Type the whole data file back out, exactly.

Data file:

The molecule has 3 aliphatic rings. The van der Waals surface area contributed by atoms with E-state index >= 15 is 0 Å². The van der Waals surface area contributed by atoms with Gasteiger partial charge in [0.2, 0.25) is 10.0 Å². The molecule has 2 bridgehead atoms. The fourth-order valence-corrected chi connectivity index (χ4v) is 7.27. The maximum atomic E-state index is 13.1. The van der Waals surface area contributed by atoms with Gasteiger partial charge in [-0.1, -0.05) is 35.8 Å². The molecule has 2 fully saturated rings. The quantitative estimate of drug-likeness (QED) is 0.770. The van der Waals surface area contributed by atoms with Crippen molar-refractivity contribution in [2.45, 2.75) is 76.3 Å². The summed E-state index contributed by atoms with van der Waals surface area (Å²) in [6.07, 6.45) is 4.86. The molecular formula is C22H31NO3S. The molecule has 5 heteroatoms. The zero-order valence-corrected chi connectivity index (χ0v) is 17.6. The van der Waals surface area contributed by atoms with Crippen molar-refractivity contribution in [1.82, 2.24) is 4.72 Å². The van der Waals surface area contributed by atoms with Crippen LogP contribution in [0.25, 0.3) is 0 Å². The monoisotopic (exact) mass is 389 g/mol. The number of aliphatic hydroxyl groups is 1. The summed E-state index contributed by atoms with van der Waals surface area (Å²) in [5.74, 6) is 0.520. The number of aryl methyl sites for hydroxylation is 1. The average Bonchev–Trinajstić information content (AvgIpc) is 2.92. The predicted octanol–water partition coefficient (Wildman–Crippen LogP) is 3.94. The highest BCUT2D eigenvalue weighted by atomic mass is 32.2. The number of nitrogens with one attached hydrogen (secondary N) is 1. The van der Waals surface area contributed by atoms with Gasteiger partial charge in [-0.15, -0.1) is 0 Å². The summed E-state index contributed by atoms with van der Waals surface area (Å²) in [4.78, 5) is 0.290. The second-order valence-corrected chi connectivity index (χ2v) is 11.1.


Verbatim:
The molecule has 3 aliphatic rings. The van der Waals surface area contributed by atoms with E-state index >= 15 is 0 Å². The van der Waals surface area contributed by atoms with Gasteiger partial charge in [0.2, 0.25) is 10.0 Å². The molecule has 2 bridgehead atoms. The fourth-order valence-corrected chi connectivity index (χ4v) is 7.27. The maximum atomic E-state index is 13.1. The van der Waals surface area contributed by atoms with Gasteiger partial charge in [-0.1, -0.05) is 35.8 Å². The molecule has 2 fully saturated rings. The quantitative estimate of drug-likeness (QED) is 0.770. The van der Waals surface area contributed by atoms with Crippen molar-refractivity contribution in [2.45, 2.75) is 76.3 Å². The summed E-state index contributed by atoms with van der Waals surface area (Å²) in [6.07, 6.45) is 4.86. The molecular formula is C22H31NO3S. The molecule has 5 heteroatoms. The zero-order valence-corrected chi connectivity index (χ0v) is 17.6. The van der Waals surface area contributed by atoms with Crippen molar-refractivity contribution in [1.82, 2.24) is 4.72 Å². The van der Waals surface area contributed by atoms with Crippen LogP contribution in [0.25, 0.3) is 0 Å². The monoisotopic (exact) mass is 389 g/mol. The number of aliphatic hydroxyl groups is 1. The summed E-state index contributed by atoms with van der Waals surface area (Å²) in [5.74, 6) is 0.520. The number of aryl methyl sites for hydroxylation is 1. The average Bonchev–Trinajstić information content (AvgIpc) is 2.92. The predicted octanol–water partition coefficient (Wildman–Crippen LogP) is 3.94. The highest BCUT2D eigenvalue weighted by atomic mass is 32.2. The number of nitrogens with one attached hydrogen (secondary N) is 1. The van der Waals surface area contributed by atoms with Gasteiger partial charge in [-0.15, -0.1) is 0 Å². The summed E-state index contributed by atoms with van der Waals surface area (Å²) in [4.78, 5) is 0.290. The second-order valence-corrected chi connectivity index (χ2v) is 11.1.